Japan asks where the beef is
Reviewed by Hitoshi URABE
"Japan asks where the beef is"
(Justin McCurry) The Guardian
"Japan Continues Ban on US Beef Imports"
(Amy Bickers) Voice of America
The article reports two disappointing events for Japan's people.
One is that the largest beef-bowl chain, Yoshinoya, finally ran out of stock of beef and ceased serving beef-bowls nation-wide on 11th. From close to 1,000 outlets, Yoshinoya served over 700,000 beef-bowls on average per day, at 280 yen, or US$2.70 for a regular size serving. Other fast-food chain restaurants have either already stopped, or are planning in the next week or so to stop serving beef-bowls.
The reason Yoshinoya hit the hardest is obviously because it is the largest shop providing the meal. Indeed, until recently the company had been widely praised as a typical fast-food business model specializing in a single line of products satisfying customers by fine tuning it in terms of taste, price, and quick service, while retaining a healthy margin. Sourcing 99% of the beef to the US was a strategy taken along these lines. In fact, when BSE (bovine spongiform encephalopathy) was discovered in Japan in 2001 and people panicked, bringing down beef consumption by over 50%, Yoshinoya was barely affected by the chaos as their dish had been announced as using beef from the US, where a large market, both in production and consumption exists, and no BSE reported.
Such was the entrusted US beef, serving businessmen and ever hungry youngsters by matching their aspiration for source of energy and favorite staple food, rice, at a very reasonable price. It could be said that Yoshinoya's style was risky, relying on a single source of supply, but the company was well aware of the risk, and boldly took it, pursuing their product and profit to the maximum. As such, there seems to be no accusations heard toward the management of the company. People lament the disappearance of beef-bowls, and express sympathy to Yoshinoya and other beef-serving restaurants.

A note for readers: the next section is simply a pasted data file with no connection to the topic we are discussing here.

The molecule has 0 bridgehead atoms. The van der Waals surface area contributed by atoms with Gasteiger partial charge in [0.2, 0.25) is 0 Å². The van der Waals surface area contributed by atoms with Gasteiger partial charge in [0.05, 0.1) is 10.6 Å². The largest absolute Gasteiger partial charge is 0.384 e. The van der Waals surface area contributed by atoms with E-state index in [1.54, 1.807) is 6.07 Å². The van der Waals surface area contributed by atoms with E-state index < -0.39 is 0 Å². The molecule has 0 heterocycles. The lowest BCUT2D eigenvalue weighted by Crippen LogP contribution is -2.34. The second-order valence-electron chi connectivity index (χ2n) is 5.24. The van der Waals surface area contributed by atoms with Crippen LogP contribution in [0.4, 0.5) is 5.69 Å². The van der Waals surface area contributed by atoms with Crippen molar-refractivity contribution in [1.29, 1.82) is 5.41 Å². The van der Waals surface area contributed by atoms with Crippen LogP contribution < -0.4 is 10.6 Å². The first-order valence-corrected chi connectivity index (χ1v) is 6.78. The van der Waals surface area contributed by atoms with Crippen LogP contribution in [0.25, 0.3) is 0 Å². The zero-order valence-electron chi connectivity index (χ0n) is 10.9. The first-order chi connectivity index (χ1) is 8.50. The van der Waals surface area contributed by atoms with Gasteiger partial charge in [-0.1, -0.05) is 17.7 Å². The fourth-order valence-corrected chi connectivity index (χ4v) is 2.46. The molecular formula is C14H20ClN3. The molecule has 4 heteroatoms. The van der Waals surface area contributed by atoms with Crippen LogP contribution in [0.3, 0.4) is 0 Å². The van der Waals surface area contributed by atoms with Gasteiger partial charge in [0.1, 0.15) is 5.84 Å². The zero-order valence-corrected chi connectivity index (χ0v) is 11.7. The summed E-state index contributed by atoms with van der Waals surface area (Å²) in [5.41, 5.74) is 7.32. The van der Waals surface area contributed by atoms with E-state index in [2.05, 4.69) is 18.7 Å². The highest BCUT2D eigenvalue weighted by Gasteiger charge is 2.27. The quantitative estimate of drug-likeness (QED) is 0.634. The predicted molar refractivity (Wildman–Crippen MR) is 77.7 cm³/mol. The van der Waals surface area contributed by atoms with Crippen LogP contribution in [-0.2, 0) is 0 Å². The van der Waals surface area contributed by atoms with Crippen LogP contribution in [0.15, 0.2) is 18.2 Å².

This leads to the other disenchanting part of the article where it reports that the US has announced termination of investigation of the outbreak of BSE in US. Japanese people are fond of beef, not only cooked as beef-bowls but also in various styles, including T-bone steaks. To the people who were looking for the issue to be resolved with the cooperation of the US, the announcement was a slap in the face. The report that the U.S. Trade Representative Robert Zoellick met with the Agriculture Minister Kamei, and told him Japan should start re-importing US beef as Japan's attitude is "unscientific" did not at all help ease the sentiment of distrust toward the US authorities, by politicians, bureaucrats, and ordinary people. (see also "Related Article" above)
It could perhaps be "unscientific" to the eyes of "experts" to demand every cow slaughtered to be checked for BSE, but that has been the measure Japan has adopted after the horrifying experience of 2001, where people learned that there could be leakages, both intended and unintended, in inspecting for BSEs, and the only sure way is to check them all. While Japan's people long for inexpensive beef, and beef-bowls, it seems it will take a long time, if ever, for import of beef from the US to resume, if the seller has no intention to listen to the collective voice of the purchaser.